I have a secret that most of my friends and family don’t know: they break my heart almost every day. I am not using hyperbole here. Every day. Broken heart.
Every day people I love and respect choose to torture and kill animals for no good reason. I have friends who pay people to tear baby calves from their bellowing mothers for their cereal milk. All of the members of my family pay people to keep chickens in filthy, dank, feces and ammonia filled warehouses, without sun or fresh air, because they like the taste of eggs. My closest, funniest, generous friend, someone I love so much it hurts, pays agribusiness to swing baby pigs head first onto concrete floors because blunt force trauma is an industry standard and she craves bacon. And worse. Much worse.
Most days I let my heartbreak pass, so that I can move forward with the normalities of life—getting on the bus, working with people I admire, getting drinks with friends who make me laugh or think. Most days I tolerate the torture. Which seems strange. I don’t tolerate racism or gay bashing. I stand up against bullies and I point out misogyny in every day culture. I think that if one of my friends killed her dog by hanging him upside down and slitting his throat, or who tortured her cat on “rape racks” seasonally for kittens, I’d not be interested in prolonging that friendship. But I tolerate animal torture on a much wider scale.
Why do I withhold judgement against animal abusers who pay others to do the bloody work? Here are two logical reasons:
- Hurting and killing animals is accepted behavior in our society. Everyone does it. It is normal and expected. I used to do it. I’d be the extreme one if I expected my friends and family to give up this practice just because it was unnecessary. Just as racism and xenophobia used to be the norm, animal exploitation is not frowned upon and to judge my friends, family, or colleagues for this practice would be bizarre.
- Judging people doesn’t reduce the suffering. No amount of condemnation, self-righteous grand standing, or subtle guilting makes veganism more appealing. My secret crying, public protesting, or this blog post will not reduce the number of animals in pain in the future. People deserve compassion and I have no right to judge anyone. Contrary to what this post might seem, I don’t have a high horse. Just a broken heart.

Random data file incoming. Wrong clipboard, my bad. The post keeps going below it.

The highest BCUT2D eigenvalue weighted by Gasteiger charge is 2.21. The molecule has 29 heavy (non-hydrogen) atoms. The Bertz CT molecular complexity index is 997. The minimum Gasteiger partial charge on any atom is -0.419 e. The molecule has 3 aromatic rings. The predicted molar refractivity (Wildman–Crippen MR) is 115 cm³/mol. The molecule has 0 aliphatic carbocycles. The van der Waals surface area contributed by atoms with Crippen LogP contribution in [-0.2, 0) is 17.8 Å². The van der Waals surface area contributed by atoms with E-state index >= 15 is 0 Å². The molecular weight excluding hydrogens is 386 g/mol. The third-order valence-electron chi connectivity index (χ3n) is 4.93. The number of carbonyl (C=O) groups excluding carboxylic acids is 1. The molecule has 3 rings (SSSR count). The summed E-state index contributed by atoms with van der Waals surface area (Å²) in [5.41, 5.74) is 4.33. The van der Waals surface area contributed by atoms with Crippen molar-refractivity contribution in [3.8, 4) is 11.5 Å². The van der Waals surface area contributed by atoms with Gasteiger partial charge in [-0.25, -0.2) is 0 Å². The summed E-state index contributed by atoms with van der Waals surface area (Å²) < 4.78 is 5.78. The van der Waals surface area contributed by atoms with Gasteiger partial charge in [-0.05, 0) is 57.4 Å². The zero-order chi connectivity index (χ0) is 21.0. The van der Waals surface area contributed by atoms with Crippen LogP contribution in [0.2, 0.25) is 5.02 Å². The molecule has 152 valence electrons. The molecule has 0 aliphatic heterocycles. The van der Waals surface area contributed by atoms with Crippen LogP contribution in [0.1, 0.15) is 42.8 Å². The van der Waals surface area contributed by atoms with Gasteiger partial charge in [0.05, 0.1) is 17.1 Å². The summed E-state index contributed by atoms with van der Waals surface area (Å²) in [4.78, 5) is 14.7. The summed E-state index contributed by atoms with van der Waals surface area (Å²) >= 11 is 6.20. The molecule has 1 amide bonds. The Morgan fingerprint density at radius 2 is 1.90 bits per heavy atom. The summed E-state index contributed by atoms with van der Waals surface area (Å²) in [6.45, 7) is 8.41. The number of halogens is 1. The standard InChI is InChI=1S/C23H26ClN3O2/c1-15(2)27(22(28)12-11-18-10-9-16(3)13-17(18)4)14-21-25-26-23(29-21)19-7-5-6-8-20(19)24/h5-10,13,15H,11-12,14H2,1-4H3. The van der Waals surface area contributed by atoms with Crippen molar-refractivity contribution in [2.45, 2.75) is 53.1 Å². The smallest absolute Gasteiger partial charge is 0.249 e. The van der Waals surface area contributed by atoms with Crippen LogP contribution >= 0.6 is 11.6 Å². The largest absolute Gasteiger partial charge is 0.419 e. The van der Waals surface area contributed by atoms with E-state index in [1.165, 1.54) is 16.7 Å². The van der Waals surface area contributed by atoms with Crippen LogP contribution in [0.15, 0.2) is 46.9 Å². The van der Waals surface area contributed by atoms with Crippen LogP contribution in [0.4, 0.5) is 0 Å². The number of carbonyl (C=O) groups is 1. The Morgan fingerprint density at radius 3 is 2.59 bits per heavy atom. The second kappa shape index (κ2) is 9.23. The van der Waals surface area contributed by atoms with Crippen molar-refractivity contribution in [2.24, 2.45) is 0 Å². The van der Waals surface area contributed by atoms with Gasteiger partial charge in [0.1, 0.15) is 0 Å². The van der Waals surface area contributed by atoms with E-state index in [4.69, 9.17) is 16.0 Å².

But the real reason is that if I were to judge my friends for what they do it animals, I’d have to think about it for more than a few minutes each morning. And that amount of grief is debilitating. My friend Alex recently pointed out that my high standards cause my disappointment. I disagreed when it comes to veganism. If I held everyone to vegan standards, disappointment would be the least of my problems. I’d be overwhelmed, wrecked, distraught—there is no usefulness in the feeling I sit with this morning.
This morning I lied in bed with tears stinging the sides of my cheeks. Right now I can hear their labored breath. I can see their eyes. If I let my mind wander, I can reach out and feel their bristly muddy fur and feathers. I can hear squeals and panicked deep cries. I know that they are in cages, in dark places, in pain, completely without comfort or hope. Never experiencing a moment of human kindness or mercy. My stomach is cramped. Thinking about this for even more than a few minutes is crippling.
Beasts are suffering horrors we can’t bear to watch because my friends like the taste of cheese—or chicken or bacon or yogurt or buttery pastries, or juicy burgers or what ever flavor idea they have that makes it worth it for them. Today I am without hope. My heart breaks. I am miles beyond disappointed.
Most days I am comforted with the fact that there are growing numbers of people abandoning practices of animal abuse, exploitation, and killing for a kinder future. Not today. Today I am inconsolable.